5. You’ll gain self-confidence through teamwork
  6. You’ll improve your music skills while enjoying both traditional and contemporary styles
  7. You’ll create an extended family and find new friends (42 million Americans are in choirs)
  8. You’ll be in good company: actors (Sandra Bullock, Kevin Costner), singers (Alicia Keys, Jason Mraz), athletes (Troy Aikman, Sugar Ray Leonard) and political leaders (Kamala Harris, Barack Obama) all participated in choirs
  9. You’ll have the congregation looking up to you—literally
  10. You’ll be invited to our choir parties!

Want to learn more about choirs at Trinity? Talk to Jerry Rich. Summer Choir continues to meet on Sundays at 10 a.m. in Room 115 and Chancel Choir and Trinity Ringers will resume regular rehearsals in September.  Children’s and Youth Choirs will also resume in September.

The Importance of Rest and Play

By Eileen Gilmer, Associate Pastor

Now that we are into the midst of summer, I hope you’ve either taken some time to relax and renew, or that your plans are in the works. Taking a break isn’t just an extravagance, it’s vital to our health and well-being. When we were children, few of us had to be told to stop working and start playing. Somewhere along the line, most of us lost sight of the importance of play.

Let them praise his name with dancing, making melody to him with tambourine and lyre! Psalm 149:3

The Bible mentions play, joy and celebrations many times. It also speaks of the importance of taking time away from our everyday lives and stressors. Jesus guided his disciples about the importance of time away.

He said to them, “Come away to a deserted place all by yourselves and rest a while.” For many were coming and going, and they had no leisure even to eat. And they went away in the boat to a deserted place by themselves.
Mark 6:31-32

We read of the importance of celebrating and of getting away from the noise that can fill our lives. We can find guidance in the Bible on how we are to situate our lives even during the times of rest and relaxation.

So, whether you eat or drink, or whatever you do, do everything for the glory of God. 1 Corinthians 10:31

Whether you are here at home amidst your daily routine or find yourself taking some time away, I hope you’ll seek out ways to do everything to the glory of God. When you’re in NOVA this summer, I hope you’ll join us for worship at Trinity Church. In addition to our regular Sunday morning worship at 8:30 and 10:30 a.m., we invite you to join us for the Wednesday noon Communion service. There’s also our Celtic worship on the last Sunday of each month at 5 p.m.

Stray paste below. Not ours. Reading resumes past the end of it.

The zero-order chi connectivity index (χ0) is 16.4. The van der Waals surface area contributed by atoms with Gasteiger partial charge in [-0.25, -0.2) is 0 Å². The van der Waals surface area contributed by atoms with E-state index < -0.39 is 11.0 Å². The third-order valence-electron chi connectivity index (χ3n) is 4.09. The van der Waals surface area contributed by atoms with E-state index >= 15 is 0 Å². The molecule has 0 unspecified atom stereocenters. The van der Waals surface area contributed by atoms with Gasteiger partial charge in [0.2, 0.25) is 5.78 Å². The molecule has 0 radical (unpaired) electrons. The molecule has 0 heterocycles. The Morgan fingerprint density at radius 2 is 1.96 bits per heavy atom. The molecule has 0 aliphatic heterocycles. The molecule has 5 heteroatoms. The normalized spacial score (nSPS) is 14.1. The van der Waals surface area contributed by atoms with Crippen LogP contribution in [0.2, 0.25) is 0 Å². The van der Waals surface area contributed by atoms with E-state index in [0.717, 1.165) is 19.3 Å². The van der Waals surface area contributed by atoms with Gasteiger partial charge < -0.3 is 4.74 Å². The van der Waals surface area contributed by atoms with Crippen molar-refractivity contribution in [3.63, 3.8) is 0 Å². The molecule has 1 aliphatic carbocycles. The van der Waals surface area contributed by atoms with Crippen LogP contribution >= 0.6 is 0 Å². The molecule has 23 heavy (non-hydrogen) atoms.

No matter which service you attend, I’ll see you at church!


July 2019 at Trinity

July 1 Crafts for a Cause

7 p.m.

July 4 Office Closed
July 9 Youth Trip:

Kings Dominion

Contact Pastor Keith,
July 14 Martha’s Table Snack Making Sunday
July 15 Crafts for a Cause

7 p.m.

July 16 Trustees

6:30 p.m.

Meeting by telephone
July 20 Christ House  
July 28 Executive Council  
July 28 Celtic Service

5 p.m.

July 24 – 30 Mission trip to Honduras’ Heart to Heart Contact Keith Lee to get involved
Aug. 5-9 Vacation Bible School Register/Volunteer at

Pastor Keith’s Prayer of the Month: A  Summer Prayer

Creator of all, thank You for summer! Thank You for the warmth of the sun and the increased daylight. Thank You for the beauty I see all around me and for the opportunity to be outside and enjoy Your creation. Thank You for the increased time I have to be with my friends and family, and for the more casual pace of the summer season.

Draw me closer to You this summer. Teach me how I can pray no matter where I am or what I am doing. Warm my soul with the awareness of Your presence, and light my path with Your Word and Counsel.

As I enjoy Your creation, create in me a pure heart and a hunger and a thirst for You. Amen.